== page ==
Greetings fellow radiation nerds!
Recently I managed to acquire an old, vintage, Polish Geiger counter from the early 70s, the DP 66M. What makes them a very interesting is the fact that they can measure anything from background to extremely high levels of radiation and they are really affordable costing as low as 50 euros/bucks on the used market!
My first impressions.
I got my unit from a warehouse, this meant it was stored in really bad condition. When it arrived, I had to clean it few times in order to get the dust off and remove unbearable smell of mould. If that wasn’t enough, batteries that were inside of this unit have leaked into battery compartment resulting in me not being able to remove the batteries! Luckily these units are fairly simple to disassemble and I managed to remove old battery compartment with a help of a hammer and replace it with a new one that I have build myself from a PVC pipe. Finally I managed to fire this guy up and luckily the unit was working fine, however calibration was way off, so I had to calibrate it. This Geiger counter uses military version of the same tube that is inside my Terra-P Geiger. This meant that I had a relatively good reference point for calibration. I used samples of pitchblende and uranium glaze from my collection in order to calibrate the unit (please note, this is not “professional” way to calibrate Geiger counter, but for the home use, I think it is more than enough). After cleaning, repairing and modifying my DP 66M, it was finally in a working condition and I could start measuring stuff with it.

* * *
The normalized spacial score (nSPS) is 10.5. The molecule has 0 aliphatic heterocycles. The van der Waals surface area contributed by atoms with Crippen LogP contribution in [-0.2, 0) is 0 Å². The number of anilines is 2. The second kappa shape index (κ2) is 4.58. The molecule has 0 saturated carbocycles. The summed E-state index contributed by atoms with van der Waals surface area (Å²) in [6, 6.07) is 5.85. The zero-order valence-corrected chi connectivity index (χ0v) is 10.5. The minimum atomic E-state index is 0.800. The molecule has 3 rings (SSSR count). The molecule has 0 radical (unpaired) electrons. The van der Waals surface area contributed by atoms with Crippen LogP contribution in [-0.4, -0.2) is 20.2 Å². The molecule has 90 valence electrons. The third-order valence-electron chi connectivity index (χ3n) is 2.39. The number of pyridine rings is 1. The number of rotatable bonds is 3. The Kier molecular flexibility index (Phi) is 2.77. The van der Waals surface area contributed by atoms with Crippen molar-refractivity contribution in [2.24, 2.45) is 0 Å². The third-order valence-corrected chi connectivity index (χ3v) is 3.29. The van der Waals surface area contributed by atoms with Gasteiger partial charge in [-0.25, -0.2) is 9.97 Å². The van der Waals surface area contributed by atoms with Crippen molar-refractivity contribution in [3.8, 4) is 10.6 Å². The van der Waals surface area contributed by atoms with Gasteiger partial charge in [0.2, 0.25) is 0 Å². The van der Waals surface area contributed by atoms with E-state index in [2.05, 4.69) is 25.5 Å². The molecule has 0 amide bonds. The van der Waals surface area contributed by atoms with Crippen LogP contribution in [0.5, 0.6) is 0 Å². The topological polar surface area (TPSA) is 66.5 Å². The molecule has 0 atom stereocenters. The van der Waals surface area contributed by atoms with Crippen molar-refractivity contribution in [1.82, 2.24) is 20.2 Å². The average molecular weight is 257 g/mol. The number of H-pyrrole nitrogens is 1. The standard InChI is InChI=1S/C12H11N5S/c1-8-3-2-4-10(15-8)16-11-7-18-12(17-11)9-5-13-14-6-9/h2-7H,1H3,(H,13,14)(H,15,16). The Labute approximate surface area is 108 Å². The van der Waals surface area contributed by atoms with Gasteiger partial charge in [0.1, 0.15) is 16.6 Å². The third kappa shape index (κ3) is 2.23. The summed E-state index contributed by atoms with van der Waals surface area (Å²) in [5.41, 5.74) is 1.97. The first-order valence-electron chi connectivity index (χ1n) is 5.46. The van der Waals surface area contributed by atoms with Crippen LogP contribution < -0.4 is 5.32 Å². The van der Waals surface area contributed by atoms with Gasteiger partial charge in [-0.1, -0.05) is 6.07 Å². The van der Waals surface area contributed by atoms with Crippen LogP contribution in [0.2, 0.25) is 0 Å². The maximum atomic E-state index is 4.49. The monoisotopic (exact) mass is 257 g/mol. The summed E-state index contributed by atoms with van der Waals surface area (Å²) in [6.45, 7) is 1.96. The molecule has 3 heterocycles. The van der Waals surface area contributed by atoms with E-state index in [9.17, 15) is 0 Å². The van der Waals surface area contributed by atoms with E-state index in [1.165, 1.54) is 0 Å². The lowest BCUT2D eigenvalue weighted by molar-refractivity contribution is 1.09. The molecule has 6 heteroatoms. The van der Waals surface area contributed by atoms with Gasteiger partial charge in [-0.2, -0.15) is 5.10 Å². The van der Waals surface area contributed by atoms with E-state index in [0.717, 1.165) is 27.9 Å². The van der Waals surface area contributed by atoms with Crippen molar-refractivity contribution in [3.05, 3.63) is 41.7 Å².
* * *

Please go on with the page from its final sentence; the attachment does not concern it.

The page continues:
How does DP 66M perform?
Despite being old unit from the 1970s, DP 66M still holds it ground and pushes modern digital Geiger counters to the test. There are 8 positions on the rotary switch. I did find it confusing at first so I made a table for you guys on how to read the measurements correctly.
W= Device is off
K = Battery check (needle should be reaching red K on the meter, if it is not, you need to change batteries)
200 R/h = use scale on the meter that goes up to 200. This is your reading in R/h